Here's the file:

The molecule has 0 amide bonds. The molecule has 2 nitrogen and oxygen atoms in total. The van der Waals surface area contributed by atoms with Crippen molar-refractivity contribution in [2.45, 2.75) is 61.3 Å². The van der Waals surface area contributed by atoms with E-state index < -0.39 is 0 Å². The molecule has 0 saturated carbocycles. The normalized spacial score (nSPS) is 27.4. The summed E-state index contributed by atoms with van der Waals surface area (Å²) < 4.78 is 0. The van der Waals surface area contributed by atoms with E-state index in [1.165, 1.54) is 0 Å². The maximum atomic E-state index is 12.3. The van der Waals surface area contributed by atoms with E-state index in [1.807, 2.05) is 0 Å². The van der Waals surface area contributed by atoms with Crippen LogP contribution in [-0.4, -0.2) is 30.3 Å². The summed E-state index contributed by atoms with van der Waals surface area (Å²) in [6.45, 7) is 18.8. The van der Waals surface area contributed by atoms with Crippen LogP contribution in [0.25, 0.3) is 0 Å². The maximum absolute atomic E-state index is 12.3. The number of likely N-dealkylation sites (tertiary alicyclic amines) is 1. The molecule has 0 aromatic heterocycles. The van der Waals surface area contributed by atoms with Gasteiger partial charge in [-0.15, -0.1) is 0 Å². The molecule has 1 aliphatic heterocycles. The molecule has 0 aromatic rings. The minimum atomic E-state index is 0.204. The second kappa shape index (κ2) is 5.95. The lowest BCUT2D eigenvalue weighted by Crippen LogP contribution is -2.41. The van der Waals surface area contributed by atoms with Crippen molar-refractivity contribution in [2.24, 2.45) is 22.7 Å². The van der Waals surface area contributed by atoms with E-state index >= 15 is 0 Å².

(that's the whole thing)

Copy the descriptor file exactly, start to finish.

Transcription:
The molecule has 0 amide bonds. The molecule has 2 nitrogen and oxygen atoms in total. The van der Waals surface area contributed by atoms with Crippen molar-refractivity contribution in [2.45, 2.75) is 61.3 Å². The van der Waals surface area contributed by atoms with E-state index < -0.39 is 0 Å². The molecule has 0 saturated carbocycles. The normalized spacial score (nSPS) is 27.4. The summed E-state index contributed by atoms with van der Waals surface area (Å²) < 4.78 is 0. The van der Waals surface area contributed by atoms with E-state index in [1.165, 1.54) is 0 Å². The maximum atomic E-state index is 12.3. The van der Waals surface area contributed by atoms with E-state index in [1.807, 2.05) is 0 Å². The van der Waals surface area contributed by atoms with Crippen LogP contribution in [-0.4, -0.2) is 30.3 Å². The summed E-state index contributed by atoms with van der Waals surface area (Å²) in [6.45, 7) is 18.8. The van der Waals surface area contributed by atoms with Crippen LogP contribution in [0.25, 0.3) is 0 Å². The maximum absolute atomic E-state index is 12.3. The number of likely N-dealkylation sites (tertiary alicyclic amines) is 1. The molecule has 0 aromatic heterocycles. The van der Waals surface area contributed by atoms with Gasteiger partial charge in [-0.15, -0.1) is 0 Å². The molecule has 1 aliphatic heterocycles. The molecule has 0 aromatic rings. The minimum atomic E-state index is 0.204. The second kappa shape index (κ2) is 5.95. The lowest BCUT2D eigenvalue weighted by Crippen LogP contribution is -2.41. The van der Waals surface area contributed by atoms with Crippen molar-refractivity contribution in [2.24, 2.45) is 22.7 Å². The van der Waals surface area contributed by atoms with E-state index >= 15 is 0 Å².